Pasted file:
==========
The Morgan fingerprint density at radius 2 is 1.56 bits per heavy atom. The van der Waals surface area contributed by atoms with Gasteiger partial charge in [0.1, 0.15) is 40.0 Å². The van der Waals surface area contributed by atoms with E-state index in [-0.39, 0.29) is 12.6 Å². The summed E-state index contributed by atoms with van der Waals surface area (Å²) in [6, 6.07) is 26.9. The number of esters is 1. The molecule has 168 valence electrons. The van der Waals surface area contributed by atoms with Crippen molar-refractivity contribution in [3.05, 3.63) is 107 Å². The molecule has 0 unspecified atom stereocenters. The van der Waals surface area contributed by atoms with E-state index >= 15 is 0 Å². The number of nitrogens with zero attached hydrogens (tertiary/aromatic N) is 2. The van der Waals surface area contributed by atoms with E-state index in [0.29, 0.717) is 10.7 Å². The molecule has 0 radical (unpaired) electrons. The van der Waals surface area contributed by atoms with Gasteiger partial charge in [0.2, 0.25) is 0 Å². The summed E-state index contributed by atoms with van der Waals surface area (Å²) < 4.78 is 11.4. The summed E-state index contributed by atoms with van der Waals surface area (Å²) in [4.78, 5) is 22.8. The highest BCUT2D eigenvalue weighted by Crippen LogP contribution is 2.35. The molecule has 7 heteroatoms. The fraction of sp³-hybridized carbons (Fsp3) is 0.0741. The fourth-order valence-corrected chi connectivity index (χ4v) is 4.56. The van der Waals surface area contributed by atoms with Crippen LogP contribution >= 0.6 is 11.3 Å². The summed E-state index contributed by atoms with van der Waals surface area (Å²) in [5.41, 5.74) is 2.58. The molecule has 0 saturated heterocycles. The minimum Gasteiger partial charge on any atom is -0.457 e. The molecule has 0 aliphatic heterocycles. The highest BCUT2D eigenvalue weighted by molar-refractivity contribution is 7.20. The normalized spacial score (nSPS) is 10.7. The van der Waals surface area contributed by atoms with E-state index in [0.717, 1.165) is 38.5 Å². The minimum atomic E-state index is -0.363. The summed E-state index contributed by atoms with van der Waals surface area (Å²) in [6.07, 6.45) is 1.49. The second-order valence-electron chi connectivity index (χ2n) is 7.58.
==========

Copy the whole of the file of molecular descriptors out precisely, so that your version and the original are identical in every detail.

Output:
The Morgan fingerprint density at radius 2 is 1.56 bits per heavy atom. The van der Waals surface area contributed by atoms with Gasteiger partial charge in [0.1, 0.15) is 40.0 Å². The van der Waals surface area contributed by atoms with E-state index in [-0.39, 0.29) is 12.6 Å². The summed E-state index contributed by atoms with van der Waals surface area (Å²) in [6, 6.07) is 26.9. The number of esters is 1. The molecule has 168 valence electrons. The van der Waals surface area contributed by atoms with Crippen molar-refractivity contribution in [3.05, 3.63) is 107 Å². The molecule has 0 unspecified atom stereocenters. The van der Waals surface area contributed by atoms with E-state index >= 15 is 0 Å². The number of nitrogens with zero attached hydrogens (tertiary/aromatic N) is 2. The van der Waals surface area contributed by atoms with E-state index in [0.29, 0.717) is 10.7 Å². The molecule has 0 radical (unpaired) electrons. The van der Waals surface area contributed by atoms with Gasteiger partial charge in [0.2, 0.25) is 0 Å². The summed E-state index contributed by atoms with van der Waals surface area (Å²) < 4.78 is 11.4. The summed E-state index contributed by atoms with van der Waals surface area (Å²) in [4.78, 5) is 22.8. The highest BCUT2D eigenvalue weighted by Crippen LogP contribution is 2.35. The molecule has 7 heteroatoms. The fraction of sp³-hybridized carbons (Fsp3) is 0.0741. The fourth-order valence-corrected chi connectivity index (χ4v) is 4.56. The van der Waals surface area contributed by atoms with Crippen LogP contribution >= 0.6 is 11.3 Å². The summed E-state index contributed by atoms with van der Waals surface area (Å²) in [5.41, 5.74) is 2.58. The molecule has 0 saturated heterocycles. The minimum Gasteiger partial charge on any atom is -0.457 e. The molecule has 0 aliphatic heterocycles. The highest BCUT2D eigenvalue weighted by molar-refractivity contribution is 7.20. The normalized spacial score (nSPS) is 10.7. The van der Waals surface area contributed by atoms with E-state index in [0.717, 1.165) is 38.5 Å². The minimum atomic E-state index is -0.363. The summed E-state index contributed by atoms with van der Waals surface area (Å²) in [6.07, 6.45) is 1.49. The second-order valence-electron chi connectivity index (χ2n) is 7.58.